Any advice for starting out as a freelance videographer/editor? I have just purchased a Song A7iv


  • Starting out as a freelance videographer/editor can be an exciting and rewarding career choice. Here are some essential tips to help you get started and build a successful freelance videography and editing business:
    1. Develop Your Skills:Hone your videography and video editing skills through practice and continuous learning. Experiment with different styles and techniques to find your unique voice. Stay updated with the latest video trends, software, and equipment to remain competitive in the industry.
    2. Invest in Quality Equipment:Invest in a good-quality camera, lenses, tripod, stabilizers, and other necessary equipment for professional video production. Don't forget about audio equipment, as sound quality is crucial in video production. Invest in microphones and audio recording tools.
    3. Build a Portfolio:Create a portfolio showcasing your best work. Include a variety of projects to demonstrate your versatility. Consider offering your services at a discounted rate or even for free initially to build up your portfolio.
    4. Set Clear Goals and Define Your Niche:Determine what type of videos you want to specialize in (e.g., weddings, corporate, documentaries, music videos) and target a specific niche. Set clear goals for your freelance business, including financial targets and the type of clients you want to work with.
    5. Create a Professional Brand:Develop a professional brand identity, including a logo, business cards, and a website or portfolio website to showcase your work. Your brand should reflect your style and the type of clients you want to attract.
    6. Network and Market Yourself:Attend industry events, workshops, and seminars to network with potential clients and other professionals in the field. Use social media platforms, online portfolios, and freelancing websites to market your services and connect with potential clients.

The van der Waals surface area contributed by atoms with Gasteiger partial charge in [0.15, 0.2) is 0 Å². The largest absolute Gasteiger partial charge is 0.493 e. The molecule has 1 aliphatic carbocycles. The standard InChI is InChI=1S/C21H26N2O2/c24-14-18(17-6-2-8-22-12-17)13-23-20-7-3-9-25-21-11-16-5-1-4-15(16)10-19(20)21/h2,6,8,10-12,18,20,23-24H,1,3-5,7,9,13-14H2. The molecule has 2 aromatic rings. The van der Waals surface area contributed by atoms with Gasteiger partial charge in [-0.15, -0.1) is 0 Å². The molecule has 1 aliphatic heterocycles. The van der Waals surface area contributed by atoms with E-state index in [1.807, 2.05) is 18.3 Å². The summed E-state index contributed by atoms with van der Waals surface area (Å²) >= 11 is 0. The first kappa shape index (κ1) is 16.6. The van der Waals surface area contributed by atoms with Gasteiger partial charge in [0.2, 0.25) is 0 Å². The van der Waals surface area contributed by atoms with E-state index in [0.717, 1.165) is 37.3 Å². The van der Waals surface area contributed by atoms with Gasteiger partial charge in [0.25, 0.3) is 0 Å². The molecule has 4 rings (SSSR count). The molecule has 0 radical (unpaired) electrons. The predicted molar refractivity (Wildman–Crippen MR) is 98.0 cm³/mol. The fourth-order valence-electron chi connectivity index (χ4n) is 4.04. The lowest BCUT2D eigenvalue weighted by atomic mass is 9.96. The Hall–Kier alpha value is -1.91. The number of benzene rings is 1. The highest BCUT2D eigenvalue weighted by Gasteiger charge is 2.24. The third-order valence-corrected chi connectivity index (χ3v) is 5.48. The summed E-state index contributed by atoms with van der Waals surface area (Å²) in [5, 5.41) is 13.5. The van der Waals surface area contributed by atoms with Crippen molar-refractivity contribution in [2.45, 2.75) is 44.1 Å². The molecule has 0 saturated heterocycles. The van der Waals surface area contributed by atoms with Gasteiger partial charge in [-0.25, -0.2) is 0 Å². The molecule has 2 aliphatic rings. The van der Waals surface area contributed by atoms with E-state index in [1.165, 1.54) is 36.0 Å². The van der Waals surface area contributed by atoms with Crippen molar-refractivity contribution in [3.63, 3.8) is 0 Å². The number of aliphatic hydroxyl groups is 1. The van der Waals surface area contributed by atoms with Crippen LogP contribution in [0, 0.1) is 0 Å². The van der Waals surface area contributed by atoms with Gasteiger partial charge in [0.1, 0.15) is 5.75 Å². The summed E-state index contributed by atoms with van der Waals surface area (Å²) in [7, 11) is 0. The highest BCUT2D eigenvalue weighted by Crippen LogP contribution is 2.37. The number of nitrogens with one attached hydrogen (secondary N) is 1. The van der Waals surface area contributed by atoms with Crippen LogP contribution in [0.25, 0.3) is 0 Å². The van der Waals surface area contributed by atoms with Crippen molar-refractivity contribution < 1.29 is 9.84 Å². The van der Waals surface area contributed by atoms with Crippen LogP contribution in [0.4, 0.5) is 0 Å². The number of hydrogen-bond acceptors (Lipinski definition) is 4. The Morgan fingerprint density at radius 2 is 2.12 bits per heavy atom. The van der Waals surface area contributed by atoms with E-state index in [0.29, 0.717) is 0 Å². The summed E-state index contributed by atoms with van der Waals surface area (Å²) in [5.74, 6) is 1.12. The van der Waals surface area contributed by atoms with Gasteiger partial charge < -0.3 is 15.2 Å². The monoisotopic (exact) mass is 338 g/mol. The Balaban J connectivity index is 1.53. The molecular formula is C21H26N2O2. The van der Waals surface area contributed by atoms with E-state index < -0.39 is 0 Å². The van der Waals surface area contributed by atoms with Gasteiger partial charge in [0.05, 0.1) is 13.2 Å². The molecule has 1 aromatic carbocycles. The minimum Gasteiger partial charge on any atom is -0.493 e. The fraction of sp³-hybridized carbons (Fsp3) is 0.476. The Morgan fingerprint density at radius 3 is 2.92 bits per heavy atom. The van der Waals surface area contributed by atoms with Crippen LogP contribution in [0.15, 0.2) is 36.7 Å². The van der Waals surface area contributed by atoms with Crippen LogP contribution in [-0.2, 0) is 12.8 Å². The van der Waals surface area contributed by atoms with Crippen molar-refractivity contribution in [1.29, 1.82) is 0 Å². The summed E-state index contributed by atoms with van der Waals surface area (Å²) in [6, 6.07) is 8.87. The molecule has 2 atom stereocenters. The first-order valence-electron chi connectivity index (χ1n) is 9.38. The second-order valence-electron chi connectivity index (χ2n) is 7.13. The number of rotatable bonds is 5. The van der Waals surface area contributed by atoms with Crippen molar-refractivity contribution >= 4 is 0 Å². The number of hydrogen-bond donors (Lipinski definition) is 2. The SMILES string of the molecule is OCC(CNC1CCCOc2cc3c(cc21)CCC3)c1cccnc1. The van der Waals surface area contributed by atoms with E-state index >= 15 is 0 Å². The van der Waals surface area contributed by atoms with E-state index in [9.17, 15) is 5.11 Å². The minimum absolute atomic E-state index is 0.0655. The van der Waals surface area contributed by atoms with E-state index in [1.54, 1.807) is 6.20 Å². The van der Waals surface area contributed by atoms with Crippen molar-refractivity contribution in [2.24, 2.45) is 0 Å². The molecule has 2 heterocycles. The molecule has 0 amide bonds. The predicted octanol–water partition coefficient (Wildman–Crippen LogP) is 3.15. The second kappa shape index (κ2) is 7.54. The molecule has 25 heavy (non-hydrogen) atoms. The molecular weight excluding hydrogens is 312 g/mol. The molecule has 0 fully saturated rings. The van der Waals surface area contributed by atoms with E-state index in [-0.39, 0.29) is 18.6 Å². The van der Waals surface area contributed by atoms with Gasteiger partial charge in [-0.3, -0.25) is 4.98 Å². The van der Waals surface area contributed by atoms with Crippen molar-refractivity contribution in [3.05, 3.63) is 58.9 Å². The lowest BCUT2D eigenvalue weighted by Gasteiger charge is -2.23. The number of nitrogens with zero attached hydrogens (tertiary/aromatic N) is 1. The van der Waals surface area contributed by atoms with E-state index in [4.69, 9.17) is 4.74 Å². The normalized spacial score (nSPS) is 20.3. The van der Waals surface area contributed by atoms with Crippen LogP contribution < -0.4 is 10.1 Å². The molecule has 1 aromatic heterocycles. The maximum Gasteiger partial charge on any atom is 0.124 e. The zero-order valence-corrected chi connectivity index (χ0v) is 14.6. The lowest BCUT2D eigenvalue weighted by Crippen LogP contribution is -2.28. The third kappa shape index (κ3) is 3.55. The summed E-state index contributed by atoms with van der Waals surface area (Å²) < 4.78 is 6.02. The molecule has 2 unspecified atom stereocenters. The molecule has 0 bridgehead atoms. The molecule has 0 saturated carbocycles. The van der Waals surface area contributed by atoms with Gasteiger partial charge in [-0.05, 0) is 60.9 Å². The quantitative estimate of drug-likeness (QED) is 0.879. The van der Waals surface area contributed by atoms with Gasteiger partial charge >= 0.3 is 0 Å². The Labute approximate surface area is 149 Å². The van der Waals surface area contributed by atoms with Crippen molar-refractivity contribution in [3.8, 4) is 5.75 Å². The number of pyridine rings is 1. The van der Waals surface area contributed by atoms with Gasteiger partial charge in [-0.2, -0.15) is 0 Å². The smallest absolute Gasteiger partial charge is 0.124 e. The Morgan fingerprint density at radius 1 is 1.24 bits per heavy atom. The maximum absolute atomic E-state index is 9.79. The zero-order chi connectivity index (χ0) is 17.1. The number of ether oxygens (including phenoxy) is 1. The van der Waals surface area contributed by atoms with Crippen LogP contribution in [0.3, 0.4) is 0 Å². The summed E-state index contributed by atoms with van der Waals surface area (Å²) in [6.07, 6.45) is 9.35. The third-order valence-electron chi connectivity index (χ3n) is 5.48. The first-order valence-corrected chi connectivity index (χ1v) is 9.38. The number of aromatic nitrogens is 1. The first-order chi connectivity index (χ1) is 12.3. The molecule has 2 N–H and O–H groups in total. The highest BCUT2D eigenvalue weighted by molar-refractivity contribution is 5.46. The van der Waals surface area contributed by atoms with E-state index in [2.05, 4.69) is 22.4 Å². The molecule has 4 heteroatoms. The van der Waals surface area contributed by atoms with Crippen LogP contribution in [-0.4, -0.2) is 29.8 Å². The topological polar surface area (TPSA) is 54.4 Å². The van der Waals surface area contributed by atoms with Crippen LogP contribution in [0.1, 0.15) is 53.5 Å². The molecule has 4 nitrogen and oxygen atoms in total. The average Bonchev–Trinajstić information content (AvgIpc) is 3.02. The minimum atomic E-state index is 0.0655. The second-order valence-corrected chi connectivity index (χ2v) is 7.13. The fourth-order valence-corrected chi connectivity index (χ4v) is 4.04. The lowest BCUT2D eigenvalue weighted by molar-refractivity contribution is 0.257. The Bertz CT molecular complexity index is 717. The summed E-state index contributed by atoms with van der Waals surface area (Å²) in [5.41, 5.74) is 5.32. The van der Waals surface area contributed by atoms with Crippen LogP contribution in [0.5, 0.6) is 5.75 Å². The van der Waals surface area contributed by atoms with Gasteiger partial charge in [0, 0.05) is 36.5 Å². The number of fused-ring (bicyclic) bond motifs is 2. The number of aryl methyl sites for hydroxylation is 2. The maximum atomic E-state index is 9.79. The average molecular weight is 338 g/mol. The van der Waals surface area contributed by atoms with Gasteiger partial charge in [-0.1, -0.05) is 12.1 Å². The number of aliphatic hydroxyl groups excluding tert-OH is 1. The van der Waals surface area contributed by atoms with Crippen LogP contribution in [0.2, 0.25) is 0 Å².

7. Pricing and Contracts:Determine your pricing structure based on factors such as your experience, the complexity of the project, and your location. Be competitive but ensure you're adequately compensated for your skills. Always use written contracts that clearly outline project details, payment terms, deadlines, and deliverables to protect both you and your clients.
    8. Provide Exceptional Customer Service:Communicate effectively with clients to understand their needs and expectations. Deliver projects on time and maintain a professional and courteous demeanor throughout your interactions.
    9. Continuous Learning and Improvement:Stay updated with the latest video editing software and techniques. Seek feedback from clients and peers to improve your skills and services continually.
    10. Financial Management:Keep track of your income and expenses for tax purposes. Consider working with an accountant or using accounting software. Save a portion of your earnings for business expenses, taxes, and future investments.
    Remember that building a freelance videography and editing business takes time and dedication. Be patient, persistent, and open to learning from your experiences. Over time, your reputation and client base will grow as you consistently deliver high-quality work.
  • Get your first 10,000 hours in - I don't know how long you've been shooting for, but you've got to 'live it to learn it' when it comes to functioning as a visual story-teller who wants to make a living out of creating videos.

    I've been filming things since I was 7 but it wasn't until I left uni in 2010 that I had to really focus how I was going to go about growing my career.

    So I offered to film gigs, weddings and anything else for next to no rate in between bartending and waitering shifts - I wrote, produced and directed my own short films.

    Eventually, in 2012 I got a job as a creative producer - for six years, I had to make two campaign films a month whilst navigating the 'internal politics' of my workplace and the company's ever-changing trajectory.

    This is a long way of saying, that you'll figure it out as you go but for now, just 'speculate to accumulate;' make your own opportunities, go out and film whatever you can to build a portfolio and assess everything you make so you can challenge yourself to do better each time you go out with the camera

    Enjoy it! It's stressful but it also gives you the best days of your life when things go well.

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